At times, it seemed like Derek Culver was wearing a shock collar last season.
If West Virginia University’s 6-foot-10, 255-pound post player ventured farther than 5 feet from the rim — zap!
So Culver stayed on the blocks, safe inside his comfort zone.
The problem is 6-9, 260-pound true freshman Oscar Tshiebwe shared the same comfort zone. Two behemoths occupying the same space? It didn’t work very well.
The offense lacked fluidity due to a lack of motion and, simply put, there was too much standing around.
Now, for the good news.
That was then and this is now. And now, Culver has expanded his horizons. Honest. Just ask him what he worked on during the offseason.
“I’d say the biggest thing is playing stretched out a little more off the block,” said the junior, “because, you know, I’m accustomed to playing on the block. I’m not a guy that is playing on the wing and catching the ball, one dribble, two dribble to the rack. Being able to attack or dish the ball off to my teammates.
“I’ve always played on the block and not been away from the basket. But, for the most part, I worked on stretching the floor, shooting jumpers, things like that.”
All together now: Hallelujah!
Better still, Tshiebwe also worked on a similar scenario. So now both of WVU’s power forwards are taking 15-foot jumpers instead of forcing continual post moves.
“I can comfortably say that this year, for sure, I will be comfortable shooting jump shots,” said Culver emphatically. “Last year? Aaaah. But this year, for sure. I’ve been taking time out to work on my jump shot.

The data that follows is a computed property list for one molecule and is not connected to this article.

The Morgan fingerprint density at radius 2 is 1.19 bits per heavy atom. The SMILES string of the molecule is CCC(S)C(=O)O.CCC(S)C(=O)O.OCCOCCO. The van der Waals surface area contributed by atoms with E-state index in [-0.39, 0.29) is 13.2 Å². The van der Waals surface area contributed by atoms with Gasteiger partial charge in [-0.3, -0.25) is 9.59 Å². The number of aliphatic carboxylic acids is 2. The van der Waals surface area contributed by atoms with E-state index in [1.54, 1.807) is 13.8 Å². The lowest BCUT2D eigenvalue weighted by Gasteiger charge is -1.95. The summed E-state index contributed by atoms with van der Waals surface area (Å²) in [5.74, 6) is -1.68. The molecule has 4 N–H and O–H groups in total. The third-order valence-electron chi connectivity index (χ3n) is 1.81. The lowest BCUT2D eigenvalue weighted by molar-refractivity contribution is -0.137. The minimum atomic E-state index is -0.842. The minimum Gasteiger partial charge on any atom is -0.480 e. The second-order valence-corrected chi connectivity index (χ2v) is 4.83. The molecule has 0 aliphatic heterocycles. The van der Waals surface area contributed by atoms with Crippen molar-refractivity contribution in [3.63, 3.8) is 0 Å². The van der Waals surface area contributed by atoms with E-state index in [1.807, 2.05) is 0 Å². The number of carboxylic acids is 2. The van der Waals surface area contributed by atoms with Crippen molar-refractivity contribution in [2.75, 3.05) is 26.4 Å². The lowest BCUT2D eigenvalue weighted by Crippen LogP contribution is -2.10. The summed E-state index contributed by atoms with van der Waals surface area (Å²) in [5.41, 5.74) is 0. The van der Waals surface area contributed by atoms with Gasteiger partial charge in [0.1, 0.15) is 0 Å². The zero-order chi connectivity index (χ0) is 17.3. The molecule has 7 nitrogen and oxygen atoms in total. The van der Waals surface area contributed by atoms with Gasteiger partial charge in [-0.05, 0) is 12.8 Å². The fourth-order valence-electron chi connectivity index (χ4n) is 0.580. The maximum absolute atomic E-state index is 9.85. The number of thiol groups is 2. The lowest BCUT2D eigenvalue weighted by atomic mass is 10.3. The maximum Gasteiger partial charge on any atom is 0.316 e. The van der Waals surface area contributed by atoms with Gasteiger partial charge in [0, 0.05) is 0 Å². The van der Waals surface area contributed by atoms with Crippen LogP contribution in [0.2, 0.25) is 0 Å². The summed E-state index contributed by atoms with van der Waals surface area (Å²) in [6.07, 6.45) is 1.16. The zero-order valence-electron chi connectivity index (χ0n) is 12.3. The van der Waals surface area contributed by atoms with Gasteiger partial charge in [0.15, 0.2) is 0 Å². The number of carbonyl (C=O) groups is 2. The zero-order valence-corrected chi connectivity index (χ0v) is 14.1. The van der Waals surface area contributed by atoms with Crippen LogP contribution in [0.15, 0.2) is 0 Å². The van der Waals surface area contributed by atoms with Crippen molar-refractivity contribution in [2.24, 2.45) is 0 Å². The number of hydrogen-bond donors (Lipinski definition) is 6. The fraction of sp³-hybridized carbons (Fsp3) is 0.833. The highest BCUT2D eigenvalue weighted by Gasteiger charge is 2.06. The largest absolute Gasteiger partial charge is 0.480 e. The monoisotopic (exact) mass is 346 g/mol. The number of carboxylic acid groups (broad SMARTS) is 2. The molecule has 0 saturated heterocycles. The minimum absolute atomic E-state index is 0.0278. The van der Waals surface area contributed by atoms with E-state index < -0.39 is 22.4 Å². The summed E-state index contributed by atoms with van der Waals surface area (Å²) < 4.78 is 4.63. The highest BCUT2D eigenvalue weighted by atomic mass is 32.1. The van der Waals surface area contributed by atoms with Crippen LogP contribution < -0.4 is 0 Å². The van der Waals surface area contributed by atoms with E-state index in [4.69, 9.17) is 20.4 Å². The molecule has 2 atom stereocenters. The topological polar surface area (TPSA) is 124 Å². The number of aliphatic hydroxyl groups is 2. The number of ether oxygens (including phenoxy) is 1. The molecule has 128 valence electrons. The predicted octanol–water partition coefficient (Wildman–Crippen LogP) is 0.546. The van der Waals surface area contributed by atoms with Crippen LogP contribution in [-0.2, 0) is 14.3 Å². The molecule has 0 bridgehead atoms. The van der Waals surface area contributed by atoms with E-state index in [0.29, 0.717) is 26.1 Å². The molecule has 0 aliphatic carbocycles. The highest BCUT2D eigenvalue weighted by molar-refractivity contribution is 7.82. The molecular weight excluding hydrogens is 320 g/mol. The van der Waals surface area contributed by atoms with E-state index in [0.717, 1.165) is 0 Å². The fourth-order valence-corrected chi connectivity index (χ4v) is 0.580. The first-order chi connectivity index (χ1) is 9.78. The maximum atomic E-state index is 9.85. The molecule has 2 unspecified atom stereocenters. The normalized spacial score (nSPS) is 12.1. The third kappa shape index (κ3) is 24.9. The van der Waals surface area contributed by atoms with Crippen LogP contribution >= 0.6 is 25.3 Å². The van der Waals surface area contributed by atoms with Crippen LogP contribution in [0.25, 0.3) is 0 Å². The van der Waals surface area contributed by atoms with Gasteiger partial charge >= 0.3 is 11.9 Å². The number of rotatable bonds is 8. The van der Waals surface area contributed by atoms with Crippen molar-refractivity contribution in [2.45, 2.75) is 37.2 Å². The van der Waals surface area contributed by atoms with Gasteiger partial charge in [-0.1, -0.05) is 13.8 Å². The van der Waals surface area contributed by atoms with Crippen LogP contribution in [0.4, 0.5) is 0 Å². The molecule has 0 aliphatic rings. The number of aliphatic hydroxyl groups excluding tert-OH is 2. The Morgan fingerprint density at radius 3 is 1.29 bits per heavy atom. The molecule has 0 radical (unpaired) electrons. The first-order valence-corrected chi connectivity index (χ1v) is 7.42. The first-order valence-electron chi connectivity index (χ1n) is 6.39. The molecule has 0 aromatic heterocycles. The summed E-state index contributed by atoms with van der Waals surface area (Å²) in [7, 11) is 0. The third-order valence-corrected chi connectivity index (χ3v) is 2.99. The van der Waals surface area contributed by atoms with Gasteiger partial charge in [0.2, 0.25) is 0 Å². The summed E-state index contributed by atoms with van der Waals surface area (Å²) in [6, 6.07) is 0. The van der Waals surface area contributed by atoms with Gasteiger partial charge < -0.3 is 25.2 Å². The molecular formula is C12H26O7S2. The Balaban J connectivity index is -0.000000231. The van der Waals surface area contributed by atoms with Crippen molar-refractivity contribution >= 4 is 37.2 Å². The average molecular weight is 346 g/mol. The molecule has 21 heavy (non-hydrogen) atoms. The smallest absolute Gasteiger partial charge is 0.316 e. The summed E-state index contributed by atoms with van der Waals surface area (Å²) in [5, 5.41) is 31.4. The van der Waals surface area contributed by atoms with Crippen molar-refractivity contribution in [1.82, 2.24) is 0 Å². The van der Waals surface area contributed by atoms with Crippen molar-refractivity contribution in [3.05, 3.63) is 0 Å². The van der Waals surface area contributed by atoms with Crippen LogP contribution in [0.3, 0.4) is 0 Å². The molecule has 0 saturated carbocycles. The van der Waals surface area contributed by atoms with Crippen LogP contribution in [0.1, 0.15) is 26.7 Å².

“I’m working on my motion, no hitch on my shot. Looking at the rim and finding something to shoot at ... just the basic mechanics. I’m pretty comfortable shooting the ball this year. I’ve been shooting it at practice pretty good.
“So, like I said, I’m pretty comfortable with that as far as shooting.”
Culver in his comfort zone can be a fairly intimidating place for opponents. In 2019-20, Culver averaged 10.4 points and 8.6 rebounds with 54 assists and 24 steals.
The problem was shooting. He connected on only 45.7 percent of his field goal attempts — very low for a post player — and made just 51.7 percent of his foul shots (91 of 176), despite leading the Big 12 in free-throw attempts.
Culver’s reaction to those statistics? To his credit, he owns up to them.
“I’m not going to lie, me personally, I kind of struggled last year,” said Culver. “Oscar really didn’t know anything other than playing down low. So I had to play the high post and dish the ball in to him.
“He’s not really comfortable playing in the high post. The roles were reversed. But it was all for the best of the team. It was for the greater good.”
But, again, that was then and this is now.
And now is looking pretty darned optimistic.
“For the most part, we’re jelling a lot better this year,” said Culver. “[Tshiebwe] has worked on his passing and his high-post game is a lot more fluid. So, therefore, it will enable our transition both ways.
“I’ll be able to get him the ball and he’ll be able to get me the ball. We won’t be bringing two different kinds of games to the table, so, therefore, it’s really going to be hard to guard us.”
All because Culver and Tshiebwe were willing to work in the offseason and expand their games.
Versatility can be a beautiful thing.